3. I think the English Toy breed in the United States is varied in quality. I think we have a range of breeders who are not as progressive as others. I don’t think they see forward motion and movement in their kennels like some others, meaning there are several breeders who are very content with the dogs they have reproducing themselves, looking like what they have, retaining the qualities they have but not looking to improve or advance the breed in any certain way. I think that we have seen the profile of the breed elevated in the last 15 to 20 years. From the advent of someone like Karen Miller, who got involved and had a high-profile animal do some winning, it assisted in getting judges to recognize the breed as competitive within the Toy Group. From that, you’ve had people, including us, get involved who have produced a lot of puppies over a period that have been rather successful in the last two decades. So, there is movement for improvement in a faction of breeders, but I don’t know that it’s shared across the English Toy Spaniel community who are still very satisfied with retaining the certain type of dog that they have and perhaps is less competitive when exhibited outside of its littermates of the same quality. Of course, there are areas of concern in the current state of the breed in our country. We continue to see dogs exhibited and rewarded with their tails down in the ring. (Would you award a Cavalier a major with its tail clamped down? Crawling around the ring?) Every breeder in the country knows how I feel about this. I’m made fun of because I don’t tolerate a dog with its tail down, where most breeders don’t care about that. I see this breed’s mentality to be the exact same as the Cavalier. You would never show or reward a Cavalier that had its tail down, and I don’t think you should do the same in English Toys. So, we have great concerns about that. Knees are also an area of concern, as we see this at each National being ignored by judges as the exhibits gait around the rings with slipping patellas. That’s a problem, and that should be addressed in the whelping box and then assessed in the show ring, and judges should be less forgiving of it. And finally, one of the breed’s biggest challenges is the closed membership of the parent club. It has been unquestioned and unchecked for decades. This is a club that does not let people in who might not agree with the powers that be. I know of eight people turned down in the past year. I can’t imagine that is happening in other parent clubs. They have turned down our membership twice now. This restrictive behavior only fuels our passion to continue our successful path. We know the actions of the few hurt the club and the breed. We rise above to continue to advance without the small-mindedness of those who don’t know us but see the progress and run scared of competition. It is a sad state when a small club is so exclusive to the point of self-harm. It is unfortunate for the club but not for the breed, as we continue to support it with quality dogs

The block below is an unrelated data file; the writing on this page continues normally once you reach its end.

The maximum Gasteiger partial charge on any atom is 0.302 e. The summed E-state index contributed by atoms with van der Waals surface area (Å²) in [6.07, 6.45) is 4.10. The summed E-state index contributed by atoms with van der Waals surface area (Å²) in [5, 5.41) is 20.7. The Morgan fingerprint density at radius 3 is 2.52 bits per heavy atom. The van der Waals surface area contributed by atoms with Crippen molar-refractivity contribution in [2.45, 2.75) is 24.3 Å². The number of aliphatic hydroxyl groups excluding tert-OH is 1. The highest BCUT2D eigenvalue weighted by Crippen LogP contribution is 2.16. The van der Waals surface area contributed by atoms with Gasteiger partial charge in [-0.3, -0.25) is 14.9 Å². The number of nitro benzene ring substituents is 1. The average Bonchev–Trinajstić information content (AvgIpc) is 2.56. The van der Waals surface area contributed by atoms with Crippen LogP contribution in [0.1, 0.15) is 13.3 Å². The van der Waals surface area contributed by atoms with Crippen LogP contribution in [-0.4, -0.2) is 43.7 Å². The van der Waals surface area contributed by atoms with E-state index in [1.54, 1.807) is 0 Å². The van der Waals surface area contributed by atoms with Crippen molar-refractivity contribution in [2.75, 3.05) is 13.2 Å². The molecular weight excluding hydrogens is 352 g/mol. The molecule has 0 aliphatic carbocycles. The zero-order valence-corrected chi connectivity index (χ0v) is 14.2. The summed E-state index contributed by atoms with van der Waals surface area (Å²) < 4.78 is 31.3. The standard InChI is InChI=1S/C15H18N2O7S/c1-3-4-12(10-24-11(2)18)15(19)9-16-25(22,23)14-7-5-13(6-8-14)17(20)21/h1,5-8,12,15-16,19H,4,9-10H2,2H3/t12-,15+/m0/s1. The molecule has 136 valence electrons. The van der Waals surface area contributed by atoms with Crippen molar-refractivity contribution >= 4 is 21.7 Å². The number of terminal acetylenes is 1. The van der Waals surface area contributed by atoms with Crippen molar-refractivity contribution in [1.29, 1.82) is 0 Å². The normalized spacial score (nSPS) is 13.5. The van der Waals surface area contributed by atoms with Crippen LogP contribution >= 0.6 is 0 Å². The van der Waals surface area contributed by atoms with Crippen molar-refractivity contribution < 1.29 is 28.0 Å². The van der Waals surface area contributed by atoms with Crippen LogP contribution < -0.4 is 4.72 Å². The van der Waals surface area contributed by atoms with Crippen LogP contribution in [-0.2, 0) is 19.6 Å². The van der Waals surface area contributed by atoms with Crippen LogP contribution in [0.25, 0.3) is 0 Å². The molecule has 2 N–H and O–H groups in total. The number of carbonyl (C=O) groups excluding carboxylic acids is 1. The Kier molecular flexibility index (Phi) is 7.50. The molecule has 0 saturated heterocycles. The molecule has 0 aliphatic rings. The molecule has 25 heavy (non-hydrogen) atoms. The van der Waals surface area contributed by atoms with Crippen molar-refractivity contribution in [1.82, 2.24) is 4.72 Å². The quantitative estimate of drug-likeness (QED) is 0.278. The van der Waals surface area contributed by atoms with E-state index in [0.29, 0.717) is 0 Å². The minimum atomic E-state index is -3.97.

4. I think we have plenty of shows. I think there are perhaps too many shows to keep quality high. It’s nice to have maybe fewer shows where there’s more concentration of animals so that there’s direct competition rather than making something we call a kennel champion. (A kennel champion is a dog that has shown only against its kennelmates and isolated in its exposure to other breeders.) You can run away and take four bitches and one dog and get a major on a bitch and a crossover major on the dog. And before you know it, that dog is a new champion, and no one’s ever seen him. Well, that, to me, is not the point of the sport. The showcase of animals at a dog show is breeder-to-breeder competition so that you know where you stack up amongst those also breeding your breed. To me, that’s more important. The state of the sport is strong. The entries across the board are reasonable, but for a minor breed there’s not a lot of opportunity for breeder-to-breeder competition. I would like to see more of that.